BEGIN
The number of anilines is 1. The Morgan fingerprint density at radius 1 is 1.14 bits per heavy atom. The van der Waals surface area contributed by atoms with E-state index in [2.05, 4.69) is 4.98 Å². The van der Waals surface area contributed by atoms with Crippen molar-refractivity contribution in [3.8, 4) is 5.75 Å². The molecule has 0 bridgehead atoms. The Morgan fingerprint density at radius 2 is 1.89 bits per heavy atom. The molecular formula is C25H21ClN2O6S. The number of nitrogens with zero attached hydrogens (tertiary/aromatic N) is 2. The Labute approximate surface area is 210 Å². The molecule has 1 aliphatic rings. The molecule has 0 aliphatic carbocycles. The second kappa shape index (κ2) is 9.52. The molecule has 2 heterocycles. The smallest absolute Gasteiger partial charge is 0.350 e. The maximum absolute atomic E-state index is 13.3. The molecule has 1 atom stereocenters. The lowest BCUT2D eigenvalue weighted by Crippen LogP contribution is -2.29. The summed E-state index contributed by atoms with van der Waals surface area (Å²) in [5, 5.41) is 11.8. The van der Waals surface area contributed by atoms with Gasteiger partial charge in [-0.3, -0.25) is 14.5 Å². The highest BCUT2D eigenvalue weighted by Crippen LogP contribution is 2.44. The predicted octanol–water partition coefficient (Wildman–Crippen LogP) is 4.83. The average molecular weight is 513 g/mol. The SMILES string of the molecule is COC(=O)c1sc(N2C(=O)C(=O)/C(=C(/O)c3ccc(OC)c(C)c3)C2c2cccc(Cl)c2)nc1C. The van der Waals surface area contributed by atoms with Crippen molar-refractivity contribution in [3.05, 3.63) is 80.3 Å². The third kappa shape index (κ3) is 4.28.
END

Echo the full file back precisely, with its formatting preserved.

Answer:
The number of anilines is 1. The Morgan fingerprint density at radius 1 is 1.14 bits per heavy atom. The van der Waals surface area contributed by atoms with E-state index in [2.05, 4.69) is 4.98 Å². The van der Waals surface area contributed by atoms with Crippen molar-refractivity contribution in [3.8, 4) is 5.75 Å². The molecule has 0 bridgehead atoms. The Morgan fingerprint density at radius 2 is 1.89 bits per heavy atom. The molecular formula is C25H21ClN2O6S. The number of nitrogens with zero attached hydrogens (tertiary/aromatic N) is 2. The Labute approximate surface area is 210 Å². The molecule has 1 aliphatic rings. The molecule has 0 aliphatic carbocycles. The second kappa shape index (κ2) is 9.52. The molecule has 2 heterocycles. The smallest absolute Gasteiger partial charge is 0.350 e. The maximum absolute atomic E-state index is 13.3. The molecule has 1 atom stereocenters. The lowest BCUT2D eigenvalue weighted by Crippen LogP contribution is -2.29. The summed E-state index contributed by atoms with van der Waals surface area (Å²) in [5, 5.41) is 11.8. The van der Waals surface area contributed by atoms with Gasteiger partial charge in [-0.3, -0.25) is 14.5 Å². The highest BCUT2D eigenvalue weighted by Crippen LogP contribution is 2.44. The predicted octanol–water partition coefficient (Wildman–Crippen LogP) is 4.83. The average molecular weight is 513 g/mol. The SMILES string of the molecule is COC(=O)c1sc(N2C(=O)C(=O)/C(=C(/O)c3ccc(OC)c(C)c3)C2c2cccc(Cl)c2)nc1C. The van der Waals surface area contributed by atoms with Crippen molar-refractivity contribution in [3.05, 3.63) is 80.3 Å². The third kappa shape index (κ3) is 4.28.